Instructor Dies After Texan II’s Ejection Seat Activates On Ground

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An Air Force flight instructor died May 14 after the ejection seat in his T-6 Texan II activated while the aircraft was on the ground the day before. The incident occurred at the 82nd Training Wing at Sheppard Air Force Base in Texas, but the pilot was attached to the Euro-NATO Joint Jet Pilot Training Program that trains new military pilots from Canada and various European countries. The pilot was taken to a hospital but died about 12 hours after the mishap.

There have been issues with the ejection seats in Texan IIs, which have been in service for 17 years and are based on the Pilatus PC-9 built under license by Beechcraft. The planes were grounded in 2022 after a potential defect was discovered in the Martin-Baker seats’ explosive cartridge and some were replaced. The Air Force is investigating the Monday incident.

Russ Niles
Russ Niles is Editor-in-Chief of AVweb. He has been a pilot for 30 years and joined AVweb 22 years ago. He and his wife Marni live in southern British Columbia where they also operate a small winery.

18 COMMENTS

  1. IF this occurred spontaneously — as opposed to an accidental pull — this is very bad. That said, it is generally policy for crew to safe the seat with a pin(s) upon landing and they’re supposed to look at those pins before climbing in. There has to be more to this sad story.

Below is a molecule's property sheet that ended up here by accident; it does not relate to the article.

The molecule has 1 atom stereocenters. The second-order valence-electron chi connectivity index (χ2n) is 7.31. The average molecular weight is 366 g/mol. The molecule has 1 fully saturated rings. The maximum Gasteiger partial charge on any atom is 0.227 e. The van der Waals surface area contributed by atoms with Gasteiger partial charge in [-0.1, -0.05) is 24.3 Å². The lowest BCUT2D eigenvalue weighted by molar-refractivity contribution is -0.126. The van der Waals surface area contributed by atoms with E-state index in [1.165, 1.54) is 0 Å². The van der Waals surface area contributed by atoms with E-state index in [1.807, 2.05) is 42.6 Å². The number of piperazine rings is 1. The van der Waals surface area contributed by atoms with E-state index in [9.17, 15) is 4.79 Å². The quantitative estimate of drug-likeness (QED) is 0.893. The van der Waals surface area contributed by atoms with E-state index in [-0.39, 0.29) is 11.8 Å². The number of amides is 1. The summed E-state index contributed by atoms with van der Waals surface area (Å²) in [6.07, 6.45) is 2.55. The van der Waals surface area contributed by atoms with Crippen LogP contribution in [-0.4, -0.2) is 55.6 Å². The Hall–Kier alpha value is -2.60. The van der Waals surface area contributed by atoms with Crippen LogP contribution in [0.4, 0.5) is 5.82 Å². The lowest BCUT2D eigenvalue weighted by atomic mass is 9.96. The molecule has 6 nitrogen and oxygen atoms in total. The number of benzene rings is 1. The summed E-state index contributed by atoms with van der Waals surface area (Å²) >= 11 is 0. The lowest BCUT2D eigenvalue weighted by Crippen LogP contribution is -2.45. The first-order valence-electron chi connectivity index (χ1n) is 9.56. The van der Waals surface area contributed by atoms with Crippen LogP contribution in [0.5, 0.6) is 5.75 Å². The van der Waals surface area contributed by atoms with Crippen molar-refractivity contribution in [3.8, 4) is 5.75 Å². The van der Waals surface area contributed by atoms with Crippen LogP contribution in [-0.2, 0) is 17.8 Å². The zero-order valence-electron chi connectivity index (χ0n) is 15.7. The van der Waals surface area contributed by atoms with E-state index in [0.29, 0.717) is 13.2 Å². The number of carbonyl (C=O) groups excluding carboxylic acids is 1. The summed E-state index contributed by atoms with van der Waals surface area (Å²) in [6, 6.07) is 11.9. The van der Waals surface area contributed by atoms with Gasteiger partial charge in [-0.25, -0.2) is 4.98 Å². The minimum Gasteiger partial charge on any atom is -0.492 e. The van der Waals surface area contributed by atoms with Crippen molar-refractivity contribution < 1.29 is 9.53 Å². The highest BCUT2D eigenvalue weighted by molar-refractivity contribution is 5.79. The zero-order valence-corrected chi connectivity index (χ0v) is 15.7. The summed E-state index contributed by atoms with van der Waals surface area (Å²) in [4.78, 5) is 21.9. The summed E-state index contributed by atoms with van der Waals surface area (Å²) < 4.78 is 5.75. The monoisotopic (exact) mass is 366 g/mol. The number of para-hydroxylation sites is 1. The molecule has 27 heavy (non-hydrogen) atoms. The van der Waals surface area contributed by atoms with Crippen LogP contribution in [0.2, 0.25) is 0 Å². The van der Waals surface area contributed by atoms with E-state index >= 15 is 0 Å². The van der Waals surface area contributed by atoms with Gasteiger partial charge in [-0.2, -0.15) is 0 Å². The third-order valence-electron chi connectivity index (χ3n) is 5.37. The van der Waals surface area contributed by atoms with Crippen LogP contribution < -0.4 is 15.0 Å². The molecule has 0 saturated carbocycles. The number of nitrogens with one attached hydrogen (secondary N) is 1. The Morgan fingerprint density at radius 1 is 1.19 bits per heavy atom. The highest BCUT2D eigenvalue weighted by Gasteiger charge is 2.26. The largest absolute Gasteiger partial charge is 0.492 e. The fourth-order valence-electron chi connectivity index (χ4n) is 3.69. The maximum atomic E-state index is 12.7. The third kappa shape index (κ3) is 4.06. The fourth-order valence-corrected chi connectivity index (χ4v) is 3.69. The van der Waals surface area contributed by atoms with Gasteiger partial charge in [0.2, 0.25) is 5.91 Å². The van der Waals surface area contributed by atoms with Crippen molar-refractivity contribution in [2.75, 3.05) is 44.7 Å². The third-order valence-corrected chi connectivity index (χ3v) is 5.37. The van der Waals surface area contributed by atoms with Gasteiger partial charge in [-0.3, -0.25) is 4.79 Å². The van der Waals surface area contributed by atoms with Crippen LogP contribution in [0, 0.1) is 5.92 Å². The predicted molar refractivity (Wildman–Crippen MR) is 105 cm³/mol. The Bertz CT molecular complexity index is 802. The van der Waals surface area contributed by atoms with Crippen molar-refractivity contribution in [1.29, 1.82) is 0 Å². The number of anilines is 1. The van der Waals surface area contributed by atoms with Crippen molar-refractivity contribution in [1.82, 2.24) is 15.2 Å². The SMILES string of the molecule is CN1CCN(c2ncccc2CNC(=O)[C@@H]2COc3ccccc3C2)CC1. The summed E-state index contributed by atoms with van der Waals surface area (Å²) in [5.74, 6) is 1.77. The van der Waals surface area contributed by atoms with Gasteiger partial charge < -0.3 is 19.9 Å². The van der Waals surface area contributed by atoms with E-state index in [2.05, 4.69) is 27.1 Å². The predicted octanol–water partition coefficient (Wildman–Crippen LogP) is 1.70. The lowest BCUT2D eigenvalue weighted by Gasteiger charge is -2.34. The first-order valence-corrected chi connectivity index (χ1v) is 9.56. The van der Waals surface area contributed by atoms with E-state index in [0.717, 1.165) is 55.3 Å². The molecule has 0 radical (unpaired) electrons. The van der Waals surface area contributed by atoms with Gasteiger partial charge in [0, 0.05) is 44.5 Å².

2. I have never been in the military or had any experience with ejection seats. With that in mind, I am rather confused by this wording in the story: “activated while the aircraft was on the ground the day before”. Does the word “activated” mean that the charges fired? – does it mean that the seat became enabled? If the former, I don’t understand the reference to the day before. Can someone help me? Thanks!

    • It is a convoluted sentence, but what I think Russ means is that the pilot died on the 14th, but the accident occurred on the 13th.

    • Unfortunately, the military press release offers little detail and we have to be careful not to inadvertantly color the thin facts presented. We have all the same questions but we won’t get any answers until the final report.

  3. I believe he died as a result of the incident occurring the day before.

    ” The pilot was taken to a hospital but died about 12 hours after the mishap.”‘

  4. Another clarification for the dumb engineer who’s not an FI: was the pilot in the seat that ejected, or was it the back seat that fired?

  5. The USAF IP died of his injuries sustained in the ground activation of his ejection seat explosive cartridge ,which had occured some 12 hours earlier. [ DAY PRIOR MISHAP ].
    As stated above by other poster, the pins are required to be inserted and check listed
    by flight crew during preflight inspection.
    As mentioned by Russ in the actual article, Martin – Baker ejection seat explosive cartridges have in the past fired off because of a known product defect first detected in 2022.
    Did the cartridge fire off with the pin engaged in the seat ?
    We do not yet know the series of events in this sad and tragic incident.

    • It’d REALLY be the S$*%s if the IP got ejected without being strapped into the seat … I don’t know if that seat is a zero-zero model, or not, but if he wasn’t belted TO the seat … he had a few moments of sheer terror before his lights went out 🙁